BOZEMAN -- Since volleyball became officially recognized as a Montana High School Association sport in the 1980s, with the first state championships held in 1984, the program in Choteau has been one of the more consistent programs in Class B. Just six years after the first state championships were held, the Bulldogs began a streak of three consecutive titles, winning from 1990-92. The MVP of that first championship? Current Choteau head coach Ann Funk.
Funk continued her playing career at Montana Western, before joining the coaching ranks at Dutton-Brady and eventually Choteau, actually coaching with both programs at the same time one winter. She has coached the Bulldogs for the past 20 years, compiling more than 400 wins, with more than 500 to her name between the two programs.
According to the Choteau Acantha, Funk led the Bulldogs to four district titles and three divisional crowns in her first nine years with the program. Since 2007, Choteau has qualified for the state tournament every year but two -- 2013 and 2017 -- winning five third-place trophies. The Bulldogs finished fourth this weekend.
MTN Sports sat down with Funk at the 2019 state tournament, moments before Choteau's Friday morning sweep of Anaconda, for this week's Sunday Conversation, discussing her playing days, journey to coaching and how she and her program have become such familiar faces at the all-class state tournaments in Bozeman.
MTN Sports: Choteau has made this a home away from home over the years. When I worked in Great Falls, every time we would come to state volleyball, Choteau was one of the teams I would have to circle, here we still are with the Bulldogs in the state tournament, what gets you excited about bringing different teams, different athletes, their parents, down here every November?
Ann Funk: “For me it’s just an honor, honestly, that you get the opportunity to come and play here. I’ve seen it go from being on individual courts over the years to, what did they say, the past 15 years here (at Brick Breeden Fieldhouse at Montana State University) now, and every time you come it’s different, not just with the kids, but the mentality that you have to take. It’s kind of fun to see how all the different kids step up, the ones that fall apart, the ones that get emotional and it’s a roller coaster when you’re out here. That part is fun. That’s why you do it.”
MTN Sports: The last 15 years or whatever it’s been here, what was it like back when you were playing then? Many people might not know this story, but you were a pretty fine volleyball player yourself — state champion, MVP.
Funk: “It’s much different. It’s much different playing in this facility than it is playing on individual courts. Back in the day when we did it, I can remember being in our first state tournament and how it turned out, we lost the first state championship (match), and nobody in Choteau really had any idea what volleyball really was because it pretty new to Choteau, and we lost that first one and everybody left. They didn’t realize it was double elimination. So we actually had to run out of the facility and go chase our fans down to bring them back in to watch the second match. It’s much different now, everybody kind of knows what it’s about. They get a little more intrigued, though, because there was the point-scoring change. It used to be that you had to serve to get the point, but now it’s every ball is a point. Now it’s a little more entertaining, it’s a lot more exciting.”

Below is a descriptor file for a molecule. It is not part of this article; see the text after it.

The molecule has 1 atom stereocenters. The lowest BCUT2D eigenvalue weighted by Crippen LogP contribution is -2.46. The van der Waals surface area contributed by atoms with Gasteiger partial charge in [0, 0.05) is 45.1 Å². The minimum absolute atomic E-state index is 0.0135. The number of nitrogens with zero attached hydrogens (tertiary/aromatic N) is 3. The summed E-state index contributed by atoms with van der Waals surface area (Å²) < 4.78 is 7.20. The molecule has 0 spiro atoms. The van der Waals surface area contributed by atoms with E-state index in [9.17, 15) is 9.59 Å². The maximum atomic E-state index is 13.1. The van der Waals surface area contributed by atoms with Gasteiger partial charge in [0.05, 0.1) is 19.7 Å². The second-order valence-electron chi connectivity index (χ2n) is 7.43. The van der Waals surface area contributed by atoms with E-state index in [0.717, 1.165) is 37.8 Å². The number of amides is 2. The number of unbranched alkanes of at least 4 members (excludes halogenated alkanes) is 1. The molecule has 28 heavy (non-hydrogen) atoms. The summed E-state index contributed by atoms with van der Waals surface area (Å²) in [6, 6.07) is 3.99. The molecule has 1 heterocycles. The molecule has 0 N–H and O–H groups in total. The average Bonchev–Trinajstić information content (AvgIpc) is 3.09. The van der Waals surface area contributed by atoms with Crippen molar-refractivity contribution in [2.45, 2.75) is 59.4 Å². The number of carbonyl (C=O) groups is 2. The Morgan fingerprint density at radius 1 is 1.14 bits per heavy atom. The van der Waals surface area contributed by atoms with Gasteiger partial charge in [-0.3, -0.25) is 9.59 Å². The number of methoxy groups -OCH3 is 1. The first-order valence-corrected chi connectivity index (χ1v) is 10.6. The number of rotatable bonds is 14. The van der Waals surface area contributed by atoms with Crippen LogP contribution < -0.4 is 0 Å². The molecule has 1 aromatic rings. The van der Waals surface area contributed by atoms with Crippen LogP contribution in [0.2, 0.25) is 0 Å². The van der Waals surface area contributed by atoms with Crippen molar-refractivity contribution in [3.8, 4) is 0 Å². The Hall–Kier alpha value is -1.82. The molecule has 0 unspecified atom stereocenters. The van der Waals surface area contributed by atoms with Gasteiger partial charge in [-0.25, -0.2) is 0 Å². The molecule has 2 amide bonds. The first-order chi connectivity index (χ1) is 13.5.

MTN Sports: Where was that tournament at? Who did you lose to and who did you beat?
Funk: “It was in Cut Bank, the state championship was in Cut Bank and we were playing Bigfork. Bigfork was the team to beat. They had a girl named Havland who was actually related to a pro beach player, her family, that was kind of crazy, but they had a lot of volleyball in their history in Bigfork and we were playing them. We lost the first match and had to come back and win the second.”
MTN Sports: What were you like as a player? We can Google your name now and find “state MVP” and “state champion” and stuff like that, but what do you compare yourself to in today’s volleyball world?
Funk: “I was nothing of the player like what the players are today, I can tell you that. The skill level these kids have is so much better than what I personally possessed back then. I try not to talk about that, truly, and I try not to show it out there on the court, which is a good thing. But my mentality was that I had a fight attitude, a never-quit attitude. I hope that’s what my kids end up having and I hope that’s what I bring to them in coaching.”
MTN Sports: We can chat about the differences in eras, but did you always know coaching was something you wanted to do when you were playing, having that competitive edge that you had?
Funk: “I always wanted to be a teacher. My parents were teachers, so I kind of grew up in that environment, so when I finally graduated and went to school, I guess that’s what I always wanted to do. Coaching, I wasn’t really sure, but when you get into small schools everybody needs you to step up and do things. It was like, ‘Hey, we know you played basketball, will you coach us? We know you played volleyball, will you coach us? You were in track, will you coach us?’ You kind of do everything. That’s kind of how it all started, you put your foot out there and say, ‘Yeah, I’ll try it. We’ll do it.’ It’s been that way since.”
MTN Sports: We went from Choteau in high school, going and playing at Montana Western, then you’re looking for those jobs and luckily for you, since it seems like that’s what you wanted, they were all right up there close to home, including the job you’re currently in for the last 20 years.